bounding brokenness

So, what *is* recursion?

Recursion’s one of the cornerstones of computer science. The fundamental thesis of computer science says that recursion and iteration (and the untyped λ-calculus) have the same power. People introduced to programming through imperative languages often find the idea of recursion hard, though there are good arguments that that’s really a deficiency in our teaching.

So, what exactly is recursion then? And what, for that matter, is iteration?

Wikipedia defines recursion as “a method where the solution to a problem depends on solutions to smaller instances of the same problem”. I haven’t had major problems with this definition until recently, when I was reading the wonderful Concepts, Techniques and Models of Computer Programming (CTM), which unsurprisingly defines an iterative computation as “a loop whose stack size is bounded by a constant”. The examples that it gives are far more surprising, though. Here’s an iterative computation to find the length of a list in Oz, the language CTM uses:

fun {IterLength I Ys}
  case Ys
    of nil then I
    [] _|Yr then {IterLength I+1 Yr}

Programs like this wouldn’t be called iterative in a language like C at all! They’d instead all be called tail recursive. Oz optimizes tail calls so that they don’t cause the stack to blow up.1

Even more surprisingly, and perhaps a bit confusingly, it then goes ahead and calls iterative computations a special case of recursive computations, rather than something distinct. It then talks about converting recursive computations to iterative ones (using accumulators and the like), which I take to mean converting non-iterative computations to iterative ones.

Granted that these definitions are from a declarative point of view, where all state is immutable and thus for or while loops don’t make sense, but does that then mean that recursion and iteration can only be defined with respect to the language you’re writing in? I’ve never been fully convinced by Guido van Rossum’s arguments against tall call optimization in Python, but considering that the feature can determine whether a given program is iterative or not, the arguments start making a lot more sense.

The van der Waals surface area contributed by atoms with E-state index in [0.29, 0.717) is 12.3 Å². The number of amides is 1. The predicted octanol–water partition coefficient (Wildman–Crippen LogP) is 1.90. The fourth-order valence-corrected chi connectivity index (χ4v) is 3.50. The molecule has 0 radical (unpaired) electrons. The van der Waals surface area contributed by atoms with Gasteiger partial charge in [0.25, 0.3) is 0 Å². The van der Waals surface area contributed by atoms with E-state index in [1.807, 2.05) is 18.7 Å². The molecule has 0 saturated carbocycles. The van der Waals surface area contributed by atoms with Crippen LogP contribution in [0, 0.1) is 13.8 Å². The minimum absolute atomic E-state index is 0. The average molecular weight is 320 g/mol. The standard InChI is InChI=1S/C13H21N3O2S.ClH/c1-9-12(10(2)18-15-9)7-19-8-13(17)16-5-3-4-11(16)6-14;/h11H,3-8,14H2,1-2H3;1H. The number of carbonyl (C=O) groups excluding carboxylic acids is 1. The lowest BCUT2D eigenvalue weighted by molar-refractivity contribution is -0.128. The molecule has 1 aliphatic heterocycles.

And what about tail recursion modulo cons then, as found in languages like Haskell and Oz? Optimizing tail recursion modulo cons allows functions that aren’t tail-recursive, but where the only thing left to execute after the call is a data constructor like cons, to avoid blowing up the stack2. Consider this definition of the map function:

fun {Map F Xs}
  if Xs==nil then nil
    else {F Xs.1}|{Map F Xs.2}

This function is clearly not tail recursive, and if translated directly to a language like Scheme which optimizes tail calls but not tail recursion modulo cons, this function would cause a stack overflow with a large enough list. However, since the only thing left after the recursive call is the cons operation (denoted by |), in Oz this function is iterative by the CTM definition3.

So, then, does it make sense to define iteration as any computation in a given language which only takes O(1) implicit (stack) space when executed, and recursion as any computation in a given language which references itself? This would mean that the two aren’t quite the opposites they’re often portrayed to be, and that depending on the language, recursion and iteration could either overlap or be distinct.

And does it make sense to make this explicit while teaching kids how to program?

1 Interestingly, Oz doesn’t have a separate optimization for tail calls. That tail calls don’t cause the stack to blow up follows naturally from the way Oz executes programs, as became clear to me when I wrote a self-interpreter for Oz for a school assignment.

2 Again, neither Haskell or Oz have a separate optimization for this. It’s a natural, straightforward result of Haskell’s laziness and Oz’s data-flow variables (everything’s a promise in Oz!).

3 Peter Van Roy, one of the authors of CTM and an Oz developer, explains how this happens in Oz.